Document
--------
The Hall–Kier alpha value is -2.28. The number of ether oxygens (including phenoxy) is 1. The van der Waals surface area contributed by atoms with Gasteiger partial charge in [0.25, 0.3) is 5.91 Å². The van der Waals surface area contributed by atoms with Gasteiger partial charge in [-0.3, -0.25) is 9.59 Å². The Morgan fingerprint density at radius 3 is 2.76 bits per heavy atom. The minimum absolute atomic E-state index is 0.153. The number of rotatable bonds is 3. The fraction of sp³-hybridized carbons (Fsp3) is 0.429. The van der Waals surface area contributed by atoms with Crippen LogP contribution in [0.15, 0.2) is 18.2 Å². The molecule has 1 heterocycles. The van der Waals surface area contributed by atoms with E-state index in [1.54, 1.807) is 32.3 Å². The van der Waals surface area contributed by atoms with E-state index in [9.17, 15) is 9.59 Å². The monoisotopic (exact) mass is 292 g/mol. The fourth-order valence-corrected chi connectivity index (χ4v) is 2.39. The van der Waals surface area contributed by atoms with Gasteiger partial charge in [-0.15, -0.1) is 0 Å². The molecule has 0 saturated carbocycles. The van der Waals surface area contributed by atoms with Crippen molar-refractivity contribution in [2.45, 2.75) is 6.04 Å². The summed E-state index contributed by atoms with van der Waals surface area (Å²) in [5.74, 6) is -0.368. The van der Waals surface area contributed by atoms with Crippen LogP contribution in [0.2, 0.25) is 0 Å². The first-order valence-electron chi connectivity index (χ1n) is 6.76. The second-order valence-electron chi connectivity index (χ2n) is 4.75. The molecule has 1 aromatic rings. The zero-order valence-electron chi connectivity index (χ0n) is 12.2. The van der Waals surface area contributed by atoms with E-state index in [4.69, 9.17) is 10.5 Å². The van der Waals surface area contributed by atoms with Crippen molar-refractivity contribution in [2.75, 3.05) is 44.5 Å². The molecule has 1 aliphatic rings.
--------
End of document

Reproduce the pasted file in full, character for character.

The Hall–Kier alpha value is -2.28. The number of ether oxygens (including phenoxy) is 1. The van der Waals surface area contributed by atoms with Gasteiger partial charge in [0.25, 0.3) is 5.91 Å². The van der Waals surface area contributed by atoms with Gasteiger partial charge in [-0.3, -0.25) is 9.59 Å². The Morgan fingerprint density at radius 3 is 2.76 bits per heavy atom. The minimum absolute atomic E-state index is 0.153. The number of rotatable bonds is 3. The fraction of sp³-hybridized carbons (Fsp3) is 0.429. The van der Waals surface area contributed by atoms with Crippen LogP contribution in [0.15, 0.2) is 18.2 Å². The molecule has 1 heterocycles. The van der Waals surface area contributed by atoms with E-state index in [1.54, 1.807) is 32.3 Å². The van der Waals surface area contributed by atoms with E-state index in [9.17, 15) is 9.59 Å². The monoisotopic (exact) mass is 292 g/mol. The fourth-order valence-corrected chi connectivity index (χ4v) is 2.39. The van der Waals surface area contributed by atoms with Gasteiger partial charge in [-0.15, -0.1) is 0 Å². The molecule has 0 saturated carbocycles. The van der Waals surface area contributed by atoms with Crippen molar-refractivity contribution in [2.45, 2.75) is 6.04 Å². The summed E-state index contributed by atoms with van der Waals surface area (Å²) in [5.74, 6) is -0.368. The van der Waals surface area contributed by atoms with Crippen LogP contribution in [0.2, 0.25) is 0 Å². The first-order valence-electron chi connectivity index (χ1n) is 6.76. The second-order valence-electron chi connectivity index (χ2n) is 4.75. The molecule has 1 aromatic rings. The zero-order valence-electron chi connectivity index (χ0n) is 12.2. The van der Waals surface area contributed by atoms with E-state index in [4.69, 9.17) is 10.5 Å². The van der Waals surface area contributed by atoms with Crippen molar-refractivity contribution in [2.75, 3.05) is 44.5 Å². The molecule has 1 aliphatic rings.